As the chilly morning breeze blows and cars zoom past en route to polling stations, a group of men sit on the cold pavement in Orange Grove.
They get excited momentarily as a car slows down, hoping it is a prospective employer. They will vote only later in the day, if they bother to vote at all.
Shaun Morupane said: “We keep voting for the ANC and I am still going to vote for them today, but my life is still the same. I voted for Mandela. I voted for Mbeki. Then I voted for Zuma but I am still here on the side of the road every day, sitting on this very cold pavement. My ID is only good for voting, our own black people do not care for us.”
The 41-year-old added: “It is the hope that things will one day be better for me that will make me vote for the ANC again today.”
Sitting next to him, Tumi Mabaso shakes his head. The ANC will not be getting his vote this time. Mabaso, from Alexandra, said he and the other men on the side of the road, have skills but have been unemployed for many years and have not got very far.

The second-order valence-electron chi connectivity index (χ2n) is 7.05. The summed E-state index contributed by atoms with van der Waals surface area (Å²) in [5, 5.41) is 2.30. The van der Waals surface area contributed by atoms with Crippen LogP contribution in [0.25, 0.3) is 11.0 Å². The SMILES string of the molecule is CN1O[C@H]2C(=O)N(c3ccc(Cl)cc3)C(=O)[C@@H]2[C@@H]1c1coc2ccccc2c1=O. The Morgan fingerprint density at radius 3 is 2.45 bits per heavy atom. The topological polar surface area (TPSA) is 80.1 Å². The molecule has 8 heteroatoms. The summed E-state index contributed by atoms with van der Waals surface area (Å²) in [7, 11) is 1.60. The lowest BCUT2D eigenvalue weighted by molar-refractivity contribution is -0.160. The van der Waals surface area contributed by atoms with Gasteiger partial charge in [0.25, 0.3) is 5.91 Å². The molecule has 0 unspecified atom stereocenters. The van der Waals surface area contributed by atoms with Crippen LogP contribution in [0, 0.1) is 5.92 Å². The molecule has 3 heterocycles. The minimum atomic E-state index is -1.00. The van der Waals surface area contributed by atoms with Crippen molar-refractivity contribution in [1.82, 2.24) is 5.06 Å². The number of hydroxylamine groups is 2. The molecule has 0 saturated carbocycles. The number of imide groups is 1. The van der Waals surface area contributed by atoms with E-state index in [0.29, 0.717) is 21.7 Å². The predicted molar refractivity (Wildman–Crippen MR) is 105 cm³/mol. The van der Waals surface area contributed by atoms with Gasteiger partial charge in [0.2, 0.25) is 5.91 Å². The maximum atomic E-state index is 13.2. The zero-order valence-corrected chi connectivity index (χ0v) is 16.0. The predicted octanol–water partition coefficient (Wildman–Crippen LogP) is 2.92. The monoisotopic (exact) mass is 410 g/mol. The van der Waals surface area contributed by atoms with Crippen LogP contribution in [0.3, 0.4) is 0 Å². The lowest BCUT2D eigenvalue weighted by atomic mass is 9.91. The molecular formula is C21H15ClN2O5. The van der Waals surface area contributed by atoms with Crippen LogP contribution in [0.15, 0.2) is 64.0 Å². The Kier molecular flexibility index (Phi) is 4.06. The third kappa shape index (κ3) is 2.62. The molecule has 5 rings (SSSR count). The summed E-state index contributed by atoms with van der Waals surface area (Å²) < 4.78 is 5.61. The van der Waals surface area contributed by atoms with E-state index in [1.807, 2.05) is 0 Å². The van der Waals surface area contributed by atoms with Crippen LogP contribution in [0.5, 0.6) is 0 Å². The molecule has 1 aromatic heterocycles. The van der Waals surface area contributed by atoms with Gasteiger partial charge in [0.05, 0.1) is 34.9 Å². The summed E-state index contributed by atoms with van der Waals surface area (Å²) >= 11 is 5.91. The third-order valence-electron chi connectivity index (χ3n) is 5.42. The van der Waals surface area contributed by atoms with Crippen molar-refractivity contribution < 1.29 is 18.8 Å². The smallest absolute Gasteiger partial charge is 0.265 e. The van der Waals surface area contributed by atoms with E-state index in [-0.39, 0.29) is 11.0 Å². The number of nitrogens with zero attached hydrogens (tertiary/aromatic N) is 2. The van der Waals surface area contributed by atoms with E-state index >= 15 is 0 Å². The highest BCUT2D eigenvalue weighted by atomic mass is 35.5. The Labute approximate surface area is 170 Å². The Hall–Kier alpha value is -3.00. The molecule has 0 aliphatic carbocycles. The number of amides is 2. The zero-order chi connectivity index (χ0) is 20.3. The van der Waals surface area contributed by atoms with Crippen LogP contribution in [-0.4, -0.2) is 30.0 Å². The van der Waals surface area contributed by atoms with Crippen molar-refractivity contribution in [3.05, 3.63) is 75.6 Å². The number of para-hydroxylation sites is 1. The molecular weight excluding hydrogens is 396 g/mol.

The men said people who stopped on the side of the road to give them work or food are white people. He said blacks do not even give a loaf of bread.
For the past eight years, Mabaso said, he has been going from place to place looking for a job, but with no luck. He applied for an RDP house five years ago but is still waiting. He is angry he’s had to wait so long.
“I have resigned myself to the fact that I will die in a shack. I have been voting ANC all these years but now I am sick and tired, this time I am voting DA,” the 42-year-old man said, taking out his ID book.
“DA is better. It is better if we are ruled by white people because black people just look out for each other and not the whole nation,” he said. -